Four cases of hemolytic uremic syndrome (HUS) and 10 hospitalizations have now been confirmed in an outbreak of E. coli O157:H7 that has sickened 25 people, mostly first grade students from public schools around Bellingham, Washington, and surrounding Whatcom County. Health officials have linked the illnesses to the Milk Makers Fest, held a month ago at the Northwest Washington Fairgrounds in Lynden, Washington. A petting zoo and animal exhibits were part of the three-day attraction.
Festival organizers have been providing updates on the public E. coli investigation and their latest announcement states that new information will be provided “in the near future.” County, state and federal health investigators have been trying to determine the cause of the outbreak for weeks. Festival organizers said Tuesday that four of ten areas sampled at the location of the festival have produced positive findings of E. coli that match the outbreak strain of the pathogen.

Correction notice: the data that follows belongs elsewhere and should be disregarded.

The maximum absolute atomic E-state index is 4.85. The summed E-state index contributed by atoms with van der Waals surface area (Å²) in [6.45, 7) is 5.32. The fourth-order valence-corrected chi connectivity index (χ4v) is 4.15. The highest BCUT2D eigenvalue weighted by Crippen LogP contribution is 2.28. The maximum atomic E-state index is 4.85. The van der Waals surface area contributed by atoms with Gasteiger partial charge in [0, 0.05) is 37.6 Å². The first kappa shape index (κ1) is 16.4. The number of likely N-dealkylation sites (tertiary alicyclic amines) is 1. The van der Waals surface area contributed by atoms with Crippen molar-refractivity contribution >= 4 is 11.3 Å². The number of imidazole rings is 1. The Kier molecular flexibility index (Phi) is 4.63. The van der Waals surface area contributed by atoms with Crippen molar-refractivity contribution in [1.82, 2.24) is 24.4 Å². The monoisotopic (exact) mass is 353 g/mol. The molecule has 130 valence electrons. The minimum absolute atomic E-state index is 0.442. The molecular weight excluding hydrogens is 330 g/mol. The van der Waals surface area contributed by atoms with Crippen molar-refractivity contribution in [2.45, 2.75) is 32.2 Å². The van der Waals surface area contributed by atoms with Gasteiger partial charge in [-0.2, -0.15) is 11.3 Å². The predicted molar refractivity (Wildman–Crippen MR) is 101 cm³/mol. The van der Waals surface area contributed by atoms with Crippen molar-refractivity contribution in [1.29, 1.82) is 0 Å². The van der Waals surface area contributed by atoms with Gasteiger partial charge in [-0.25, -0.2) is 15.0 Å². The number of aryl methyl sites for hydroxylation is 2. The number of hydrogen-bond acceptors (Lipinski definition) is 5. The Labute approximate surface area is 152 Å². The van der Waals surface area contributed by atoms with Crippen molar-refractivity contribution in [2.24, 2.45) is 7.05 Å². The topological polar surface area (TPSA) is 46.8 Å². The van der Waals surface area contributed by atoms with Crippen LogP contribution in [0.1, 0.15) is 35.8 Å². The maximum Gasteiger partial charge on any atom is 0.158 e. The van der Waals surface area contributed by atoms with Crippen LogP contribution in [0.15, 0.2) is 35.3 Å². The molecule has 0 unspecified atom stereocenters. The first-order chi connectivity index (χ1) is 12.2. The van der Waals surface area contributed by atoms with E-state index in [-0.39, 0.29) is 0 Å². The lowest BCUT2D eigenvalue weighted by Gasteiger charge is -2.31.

Some outbreak case patients are still sick. Those who contracted E. coli HUS undoubtedly suffered kidney failure. They were at risk for other complications, including neurological damage, stroke, seizures, heart trouble and injuries to their vascular systems. All patients, regardless of how serious their initial conditions became, face possible long-term health consequences and associated medical expenses. Some of the victims of this outbreak were infected by germs of the sick children.